Slow Hans by the lake

Slow Hans by the lake

November 26, 2009 23:29
4 minute read.
theesink 88

theesink 88. (photo credit: )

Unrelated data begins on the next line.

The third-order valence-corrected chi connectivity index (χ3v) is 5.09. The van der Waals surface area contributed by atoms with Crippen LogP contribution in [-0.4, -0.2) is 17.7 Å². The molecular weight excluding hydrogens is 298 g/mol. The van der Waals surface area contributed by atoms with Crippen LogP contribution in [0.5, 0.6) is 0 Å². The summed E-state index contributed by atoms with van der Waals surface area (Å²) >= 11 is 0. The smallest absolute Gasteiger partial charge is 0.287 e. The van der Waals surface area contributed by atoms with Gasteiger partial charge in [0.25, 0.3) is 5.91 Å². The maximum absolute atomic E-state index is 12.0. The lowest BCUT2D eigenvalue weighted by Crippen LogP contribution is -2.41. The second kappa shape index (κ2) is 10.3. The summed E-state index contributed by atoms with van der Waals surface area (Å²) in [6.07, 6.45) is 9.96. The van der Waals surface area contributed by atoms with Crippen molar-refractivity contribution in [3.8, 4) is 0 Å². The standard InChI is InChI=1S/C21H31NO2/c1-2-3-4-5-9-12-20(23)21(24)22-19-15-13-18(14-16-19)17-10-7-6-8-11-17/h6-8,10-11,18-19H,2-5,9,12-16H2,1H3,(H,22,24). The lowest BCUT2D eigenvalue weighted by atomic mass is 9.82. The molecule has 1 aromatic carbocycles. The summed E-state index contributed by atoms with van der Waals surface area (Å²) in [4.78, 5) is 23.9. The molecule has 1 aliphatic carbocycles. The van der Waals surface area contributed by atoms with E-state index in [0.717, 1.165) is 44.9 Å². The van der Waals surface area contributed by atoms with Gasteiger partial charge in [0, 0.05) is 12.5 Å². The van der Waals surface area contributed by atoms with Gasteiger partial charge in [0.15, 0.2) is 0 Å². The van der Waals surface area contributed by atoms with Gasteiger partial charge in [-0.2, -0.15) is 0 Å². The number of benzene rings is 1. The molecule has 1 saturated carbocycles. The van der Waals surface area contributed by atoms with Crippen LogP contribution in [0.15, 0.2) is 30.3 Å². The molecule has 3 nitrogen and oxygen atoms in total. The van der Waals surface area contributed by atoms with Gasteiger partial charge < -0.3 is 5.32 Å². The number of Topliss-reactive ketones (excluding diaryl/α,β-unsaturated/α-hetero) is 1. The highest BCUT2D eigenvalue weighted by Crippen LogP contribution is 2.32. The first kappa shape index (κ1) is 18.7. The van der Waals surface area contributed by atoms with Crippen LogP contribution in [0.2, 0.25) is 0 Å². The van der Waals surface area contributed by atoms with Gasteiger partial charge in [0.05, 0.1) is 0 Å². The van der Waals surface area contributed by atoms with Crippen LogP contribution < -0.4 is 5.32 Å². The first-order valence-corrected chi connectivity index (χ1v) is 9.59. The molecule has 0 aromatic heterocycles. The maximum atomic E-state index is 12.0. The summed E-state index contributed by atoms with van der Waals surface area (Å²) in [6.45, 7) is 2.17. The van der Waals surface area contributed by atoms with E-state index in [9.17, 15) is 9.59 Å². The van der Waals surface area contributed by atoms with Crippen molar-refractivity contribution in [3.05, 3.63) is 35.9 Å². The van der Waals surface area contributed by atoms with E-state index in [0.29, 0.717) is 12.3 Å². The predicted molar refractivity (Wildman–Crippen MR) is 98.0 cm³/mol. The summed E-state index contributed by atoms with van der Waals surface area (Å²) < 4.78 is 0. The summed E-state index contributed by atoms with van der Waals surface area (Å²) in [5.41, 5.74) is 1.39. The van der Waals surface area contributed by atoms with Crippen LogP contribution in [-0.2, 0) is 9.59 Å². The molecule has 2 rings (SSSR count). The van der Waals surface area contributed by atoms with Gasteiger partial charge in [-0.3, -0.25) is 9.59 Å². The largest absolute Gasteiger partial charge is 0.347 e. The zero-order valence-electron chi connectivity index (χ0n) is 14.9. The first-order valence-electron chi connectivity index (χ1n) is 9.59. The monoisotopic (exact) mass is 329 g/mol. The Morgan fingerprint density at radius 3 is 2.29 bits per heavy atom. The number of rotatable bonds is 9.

With over three decades on the clock - and counting - the annual springtime Jacob's Ladder Festival has long been a fixture of the Anglo entertainment and getaway calendar. Now into its sixth year, the main festival's younger sibling, the Winter Weekend version, appears to be accruing a similarly loyal following. This year's winter event takes place, at the now permanent berth of Nof Ginosar on the northwestern corner of the Kinneret, on December 4 and 5, with its usual comparatively slimmed down roster of shows and plenty of perennials on offer. Regular Jacob's Ladder patrons - of either or both annual festivals - will, no doubt, be delighted to groove and sway to the performing skills of the likes of Galilean guitarist-vocalist Diane Kaplan, singalong duo Larry and Mindy, veteran folk twosome Judi 'n' Lynn Lewis and high energy three-sibling act The Tsanchani Brothers. And if you're looking for something more active to do over the two days, dance sessions of the American and Irish varieties will be available, courtesy of Cyrelle Forman Soffer and Yair Werdyger respectively. The local lineup will be bolstered by a couple of acts from overseas. Fans of Johnny Cash will have fun at Michael J's two festival gigs - December 4 at 9:30 p.m. and December 5 at 2 p.m., with a workshop squeezed in at the relatively unearthly hour of 9 a.m. on the Saturday. Michael J has made a successful career out of Cash material and, it wouldn't be going to far to say that, if the Winter Weekend audiences close their eyes during Mr. J's shows they will, no doubt, think that the late country-rockabilly crooner has managed to find his way back to the terrestrial bandstand. The other import in the weekend program represents something of an unlikely cultural-musical hybrid. 61 year old bluesman Hans Theesink originally hails from Enschede in the Netherlands and has been a resident of Vienna, Austria for some years - none of which prevents him from working his mojo magic on blues audiences across the globe. "Yes, I must admit I felt a bit strange playing the blues in the States the first time I performed there - after all, it's their roots music," said Theesink in a telephone interview from Enschede during a pit stop of a busy European tour. "The Americans certainly aren't waiting for a European blues musician to come to show them how it's done. But I also think the Americans are very open to different nationalities playing their music, as long as you do it well and keep them entertained." Theesink appears to feed off quite a few inspirational sources. While on the cover of his 1994 Road Blues album he looks like a dead ringer for Carlos Santana, Slow Train, released in 2007, reveals a strong vocal bond with JJ Cale. "Yeah, I listened to a lot of JJ in the Seventies," says Theesink, "he's a big hero of mine. He has a great groove and a laidback style which I like." Still, growing up in Holland in the Fifties, the young Theesink didn't have a lot access to original blues material, other than over the airwaves. "I listened to the blues on the radio, on Radio Luxembourg," he recalls. "It was when I heard [blues icon] Big Bill Broonzy that I really got turned on to the blues. He had a playing style that I'd never heard before. There was something so emotional in the way he played." There were other genres to feed off too. "I was into skiffle and the folk scene - guys like Pete Seeger and Peter, Paul and Mary, and I knew about [legendary folk-blues artist] Leadbelly too. But, when the blues scene started developing in Holland it was more electric blues. That was after the blues revival in Britain." Theesink's blues soul was really set alight when he finally caught a live blues gig. "It was in 1964 or '65 when [harmonica player and singer-vocalist duo] Sonny Terry and Brownie McGhee came to play in Holland. That's when I really saw how the blues was played." Over the years, naturally, Theesink has developed his own style and voice, incorporating blues and folk elements as he goes along. "Every culture adds something to the music, the world is so small and anyone can be exposed to any music. Music is open for everyone. Wherever the music takes you that perfectly legitimate." Like Michael J, Theesink will be kept gainfully employed over the Winter Weekend, with a gig on Friday at 8:30 p.m., a workshop the following morning at 10:30 and the closing act of the festival at 4 p.m. on the Saturday. With free tractor tours of the vicinity, workshops and handicrafts activities, stuff for the kiddies and a Lilac Sheer and Shay Tochner tribute to protest singers from the Sixties, the cozy two-dayer should deliver, and then some. For more information about the Jacob's Ladder Winter Weekend go to:, e-mail to or call (04) 685-0403.

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